Gut Check: Foregone

Stop me if you’ve heard this before, but Foregone is an early access, side-scrolling, pixelated action game, akin to something like a Metroid or Castlevainia.   In my short time playing it I can safely say that it never reaches the highs or lows of the genre, but just ends up feeling like yet another one of “those” kinds of games, that’s totally serviceable.

Foregone wastes no time before hurling you into the action, giving you mere sentences of story before letting you loose in the world.  The first thing that struck me was how good the game looks.  From character and world design, down to individual animations, Foregone is a good looking game.  It reminds me of Dead Cells a lot in its visual design, and might even look better in some spots in my opinion.


Not seconds after being impressed by its quick start and stunning visuals, I was confronted with what might be the biggest flaw that’s persistent throughout Foregone – playing it.  Foregone isn’t a bad game by any stretch, but everything feels mushier and less responsive than I’d like out of a game like this.  Everything in Foregone feels like it lacks any impact whatsoever.

Like I said, none of it feels outright bad, but the sheer act of attacking an enemy just feels hollow.  You can’t stagger enemies in the early stages, which leads to a lot of you just mashing the attack button until your enemy either dies or counterattacks you.  The core combat loop doesn’t just lack tactile feedback, but it’s kind of boring.  Every one on one encounter boils down to you just dodging behind an enemy that’s winding up an attack, and just mashing the attack button behind them until it’s over.


What does help break that monotony up though is your secondary attacks, constant weapon drops and special abilities.   Along with your basic melee attack, you have a ranged weapon that starts off as a pistol, but in my short time with Foregone I ended up with a bow, pistol, shotgun and assault rifle that I could choose from.  These all have ammo restrictions that are pretty interestingly implemented too.  Every melee hit you land, grants you one bullet for your ranged weapon that maxes out at whatever the weapon dictates as its max.  So I can bank 13 bullets and expend them all on one enemy, but that means I’ll have to get in close to get my ranged abilities recharged.  It’s a smart system that encourages diversifying your play style.

You also have some magic abilities that I assume get more wild as you play more of the game.  In the first few minutes, you get both a dash that hurts enemies, as well as a manual healing ability.  The dash seemed to recharge on its own, but I couldn’t tell if the healing one did as well or if they were tied to certain health pickups.  Either way, I failed a lot before implementing these moves into my repertoire.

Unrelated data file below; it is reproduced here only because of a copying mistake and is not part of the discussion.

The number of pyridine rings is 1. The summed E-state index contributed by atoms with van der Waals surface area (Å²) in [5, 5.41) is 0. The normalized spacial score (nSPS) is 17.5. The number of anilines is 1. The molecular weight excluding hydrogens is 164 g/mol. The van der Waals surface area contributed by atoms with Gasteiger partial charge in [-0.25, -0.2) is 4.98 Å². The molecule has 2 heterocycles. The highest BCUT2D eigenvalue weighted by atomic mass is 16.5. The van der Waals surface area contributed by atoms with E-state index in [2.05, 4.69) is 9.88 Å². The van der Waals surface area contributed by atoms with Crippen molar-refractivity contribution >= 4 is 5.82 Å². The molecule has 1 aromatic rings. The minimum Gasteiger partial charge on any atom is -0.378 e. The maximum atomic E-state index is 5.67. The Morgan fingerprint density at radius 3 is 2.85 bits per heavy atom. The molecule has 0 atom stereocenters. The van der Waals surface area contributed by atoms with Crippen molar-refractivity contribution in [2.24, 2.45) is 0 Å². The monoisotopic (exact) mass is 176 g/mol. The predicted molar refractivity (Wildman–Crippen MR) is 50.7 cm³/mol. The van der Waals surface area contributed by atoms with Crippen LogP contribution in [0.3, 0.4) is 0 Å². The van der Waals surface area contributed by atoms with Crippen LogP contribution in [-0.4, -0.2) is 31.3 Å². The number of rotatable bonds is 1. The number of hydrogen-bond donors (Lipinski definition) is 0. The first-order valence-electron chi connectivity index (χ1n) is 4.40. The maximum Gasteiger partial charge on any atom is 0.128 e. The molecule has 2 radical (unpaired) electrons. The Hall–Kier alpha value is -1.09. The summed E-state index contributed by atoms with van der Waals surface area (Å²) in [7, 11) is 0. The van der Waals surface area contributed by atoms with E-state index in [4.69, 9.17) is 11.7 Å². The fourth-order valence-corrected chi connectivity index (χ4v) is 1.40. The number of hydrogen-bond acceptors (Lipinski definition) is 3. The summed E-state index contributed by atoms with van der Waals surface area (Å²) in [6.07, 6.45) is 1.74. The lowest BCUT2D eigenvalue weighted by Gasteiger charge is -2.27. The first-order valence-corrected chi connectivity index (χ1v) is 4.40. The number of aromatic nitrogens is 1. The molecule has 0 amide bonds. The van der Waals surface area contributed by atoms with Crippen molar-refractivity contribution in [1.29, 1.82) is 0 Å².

What was also a pleasant surprise was the amount of loot drops I got within my first hour of play.  I got to snag a variety of melee weapons from daggers, claymores and shortswords, to various sets of armor, trinkets and the ranged weapons I mentioned earlier.  It allowed me to find a play style that suited me best, as early as possible in the game.

But all of these bits of praise don’t cover up the sudden difficulty spikes, lack of checkpoints, mushy controls and my biggest gripe with Foregone, the lack of feedback.  Now, when I say feedback, I don’t mean that I want the game to let me know how I’m doing or make me do a bunch of tutorials.  What I actually mean is that in Foregone, it’s incredibly easy to die to some bullshit.


There are certain ranged enemies who utilize their own guns, who under normal circumstances can be dodged fairly easily.  The problem is when you come across an enemy with a minigun or some sort of turret.  They can hit you multiple times very quickly, draining your health in an instant.  In other games you would be very aware of these events, but in Foregone, there are very little indicators that you’re being peppered to death by some off screen enemy until the screen goes red and it’s too late.  In addition to that, there aren’t any invincibility frames that you might get in other games, so each bullet is hitting you and giving you no opportunity to escape.

And that’s kind of the underlying theme of Foregone.  You will die to things you can’t even see sometimes, and your only path of recourse is to trial and error your way through levels, memorizing enemy placements.  A lot of people might find this loop rewarding in other games like Dark Souls, but at least in that series the combat feels good and responsive.


Take note of the enemy with a minigun, hidden behind a wall, actively killing me.

Most of my complaints with Foregone comes down to mechanical and control issues that could be ironed out over the course of early access.  But it’s still lacking some basic functions like being able to do an upward slash to attack enemies on the ceiling, or downward attacks for those below you.  Combat doesn’t feel great as is, and on top of that, your moves are limited.

There’s a lot to like about Foregone, but there’s a ton of room for improvement too.  I like that it’s a visually striking game that doesn’t waste your time, and is constantly feeding you new items and abilities.  I just think it’s mechanically flawed, making it pretty laborious to play, especially when there are so many other games that are doing what Foregone does, but better.  Hopefully these issues are ironed out before Foregone makes it’s full release in the future.

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